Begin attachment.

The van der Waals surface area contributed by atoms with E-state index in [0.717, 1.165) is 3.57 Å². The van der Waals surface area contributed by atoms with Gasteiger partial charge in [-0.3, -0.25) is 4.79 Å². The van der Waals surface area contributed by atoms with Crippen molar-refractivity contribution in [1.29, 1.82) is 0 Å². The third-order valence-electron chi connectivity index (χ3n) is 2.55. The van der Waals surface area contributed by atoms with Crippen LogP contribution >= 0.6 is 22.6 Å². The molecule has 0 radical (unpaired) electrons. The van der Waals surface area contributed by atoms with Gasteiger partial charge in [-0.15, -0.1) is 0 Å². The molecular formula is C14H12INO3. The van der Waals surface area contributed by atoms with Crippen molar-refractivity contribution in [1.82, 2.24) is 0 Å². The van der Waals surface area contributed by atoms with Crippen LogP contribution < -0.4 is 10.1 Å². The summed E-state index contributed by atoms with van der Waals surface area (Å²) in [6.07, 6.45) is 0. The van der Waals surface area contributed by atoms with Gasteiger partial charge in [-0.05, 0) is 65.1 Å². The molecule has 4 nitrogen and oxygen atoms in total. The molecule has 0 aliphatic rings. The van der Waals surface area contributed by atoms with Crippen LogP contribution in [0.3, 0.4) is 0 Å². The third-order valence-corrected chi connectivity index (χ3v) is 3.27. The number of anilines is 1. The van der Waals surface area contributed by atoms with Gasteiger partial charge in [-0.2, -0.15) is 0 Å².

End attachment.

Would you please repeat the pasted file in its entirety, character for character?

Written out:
The van der Waals surface area contributed by atoms with E-state index in [0.717, 1.165) is 3.57 Å². The van der Waals surface area contributed by atoms with Gasteiger partial charge in [-0.3, -0.25) is 4.79 Å². The van der Waals surface area contributed by atoms with Crippen molar-refractivity contribution in [1.29, 1.82) is 0 Å². The third-order valence-electron chi connectivity index (χ3n) is 2.55. The van der Waals surface area contributed by atoms with Crippen LogP contribution >= 0.6 is 22.6 Å². The molecule has 0 radical (unpaired) electrons. The van der Waals surface area contributed by atoms with Gasteiger partial charge in [-0.15, -0.1) is 0 Å². The molecular formula is C14H12INO3. The van der Waals surface area contributed by atoms with Crippen molar-refractivity contribution in [1.82, 2.24) is 0 Å². The van der Waals surface area contributed by atoms with Crippen LogP contribution < -0.4 is 10.1 Å². The summed E-state index contributed by atoms with van der Waals surface area (Å²) in [6.07, 6.45) is 0. The van der Waals surface area contributed by atoms with Gasteiger partial charge in [-0.05, 0) is 65.1 Å². The molecule has 4 nitrogen and oxygen atoms in total. The molecule has 0 aliphatic rings. The van der Waals surface area contributed by atoms with Crippen LogP contribution in [0.3, 0.4) is 0 Å². The third-order valence-corrected chi connectivity index (χ3v) is 3.27. The number of anilines is 1. The van der Waals surface area contributed by atoms with Gasteiger partial charge in [-0.2, -0.15) is 0 Å².